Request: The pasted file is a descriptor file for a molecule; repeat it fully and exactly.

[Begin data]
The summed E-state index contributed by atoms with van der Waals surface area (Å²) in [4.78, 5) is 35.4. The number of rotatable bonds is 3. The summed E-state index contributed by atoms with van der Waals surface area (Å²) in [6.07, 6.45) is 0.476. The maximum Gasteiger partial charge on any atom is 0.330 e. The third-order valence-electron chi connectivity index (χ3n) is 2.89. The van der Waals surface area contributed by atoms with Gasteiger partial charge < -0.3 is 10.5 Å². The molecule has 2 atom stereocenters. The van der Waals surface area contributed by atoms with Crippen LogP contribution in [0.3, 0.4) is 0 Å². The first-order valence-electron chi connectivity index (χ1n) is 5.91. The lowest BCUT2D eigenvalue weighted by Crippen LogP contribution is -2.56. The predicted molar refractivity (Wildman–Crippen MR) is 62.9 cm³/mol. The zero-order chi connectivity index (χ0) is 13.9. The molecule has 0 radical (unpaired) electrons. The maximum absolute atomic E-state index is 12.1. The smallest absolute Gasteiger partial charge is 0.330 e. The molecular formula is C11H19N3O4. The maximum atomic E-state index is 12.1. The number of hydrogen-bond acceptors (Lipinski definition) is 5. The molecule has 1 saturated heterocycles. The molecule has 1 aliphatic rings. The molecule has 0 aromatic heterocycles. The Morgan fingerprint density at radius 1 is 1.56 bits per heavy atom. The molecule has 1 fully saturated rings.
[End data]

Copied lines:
The summed E-state index contributed by atoms with van der Waals surface area (Å²) in [4.78, 5) is 35.4. The number of rotatable bonds is 3. The summed E-state index contributed by atoms with van der Waals surface area (Å²) in [6.07, 6.45) is 0.476. The maximum Gasteiger partial charge on any atom is 0.330 e. The third-order valence-electron chi connectivity index (χ3n) is 2.89. The van der Waals surface area contributed by atoms with Gasteiger partial charge < -0.3 is 10.5 Å². The molecule has 2 atom stereocenters. The van der Waals surface area contributed by atoms with Crippen LogP contribution in [0.3, 0.4) is 0 Å². The first-order valence-electron chi connectivity index (χ1n) is 5.91. The lowest BCUT2D eigenvalue weighted by Crippen LogP contribution is -2.56. The predicted molar refractivity (Wildman–Crippen MR) is 62.9 cm³/mol. The zero-order chi connectivity index (χ0) is 13.9. The molecule has 0 radical (unpaired) electrons. The maximum absolute atomic E-state index is 12.1. The smallest absolute Gasteiger partial charge is 0.330 e. The molecular formula is C11H19N3O4. The maximum atomic E-state index is 12.1. The number of hydrogen-bond acceptors (Lipinski definition) is 5. The molecule has 1 saturated heterocycles. The molecule has 1 aliphatic rings. The molecule has 0 aromatic heterocycles. The Morgan fingerprint density at radius 1 is 1.56 bits per heavy atom. The molecule has 1 fully saturated rings.